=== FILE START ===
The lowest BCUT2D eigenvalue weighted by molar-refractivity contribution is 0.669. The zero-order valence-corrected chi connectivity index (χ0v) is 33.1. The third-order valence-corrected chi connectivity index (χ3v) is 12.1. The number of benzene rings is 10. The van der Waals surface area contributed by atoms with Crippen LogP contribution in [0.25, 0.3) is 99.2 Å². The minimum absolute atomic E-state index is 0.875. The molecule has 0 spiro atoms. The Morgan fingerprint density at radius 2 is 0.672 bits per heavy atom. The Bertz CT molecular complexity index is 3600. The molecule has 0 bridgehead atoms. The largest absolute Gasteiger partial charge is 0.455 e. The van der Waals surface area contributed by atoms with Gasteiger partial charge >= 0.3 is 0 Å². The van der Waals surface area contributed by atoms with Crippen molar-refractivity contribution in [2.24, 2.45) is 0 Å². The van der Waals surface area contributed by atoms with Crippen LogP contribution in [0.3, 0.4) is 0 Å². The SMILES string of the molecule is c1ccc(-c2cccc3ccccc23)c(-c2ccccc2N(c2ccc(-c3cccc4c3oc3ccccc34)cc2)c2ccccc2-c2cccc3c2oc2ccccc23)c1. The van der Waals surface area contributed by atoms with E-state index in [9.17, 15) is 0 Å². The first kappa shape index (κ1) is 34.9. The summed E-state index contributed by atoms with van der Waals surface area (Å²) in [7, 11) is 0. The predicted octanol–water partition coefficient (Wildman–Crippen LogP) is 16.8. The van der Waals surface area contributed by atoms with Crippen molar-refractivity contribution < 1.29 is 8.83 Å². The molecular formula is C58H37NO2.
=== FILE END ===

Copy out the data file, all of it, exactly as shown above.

The lowest BCUT2D eigenvalue weighted by molar-refractivity contribution is 0.669. The zero-order valence-corrected chi connectivity index (χ0v) is 33.1. The third-order valence-corrected chi connectivity index (χ3v) is 12.1. The number of benzene rings is 10. The van der Waals surface area contributed by atoms with Crippen LogP contribution in [0.25, 0.3) is 99.2 Å². The minimum absolute atomic E-state index is 0.875. The molecule has 0 spiro atoms. The Morgan fingerprint density at radius 2 is 0.672 bits per heavy atom. The Bertz CT molecular complexity index is 3600. The molecule has 0 bridgehead atoms. The largest absolute Gasteiger partial charge is 0.455 e. The van der Waals surface area contributed by atoms with Gasteiger partial charge >= 0.3 is 0 Å². The van der Waals surface area contributed by atoms with Crippen molar-refractivity contribution in [2.24, 2.45) is 0 Å². The van der Waals surface area contributed by atoms with Crippen LogP contribution in [0.3, 0.4) is 0 Å². The SMILES string of the molecule is c1ccc(-c2cccc3ccccc23)c(-c2ccccc2N(c2ccc(-c3cccc4c3oc3ccccc34)cc2)c2ccccc2-c2cccc3c2oc2ccccc23)c1. The van der Waals surface area contributed by atoms with E-state index in [9.17, 15) is 0 Å². The first kappa shape index (κ1) is 34.9. The summed E-state index contributed by atoms with van der Waals surface area (Å²) in [7, 11) is 0. The predicted octanol–water partition coefficient (Wildman–Crippen LogP) is 16.8. The van der Waals surface area contributed by atoms with Crippen molar-refractivity contribution < 1.29 is 8.83 Å². The molecular formula is C58H37NO2.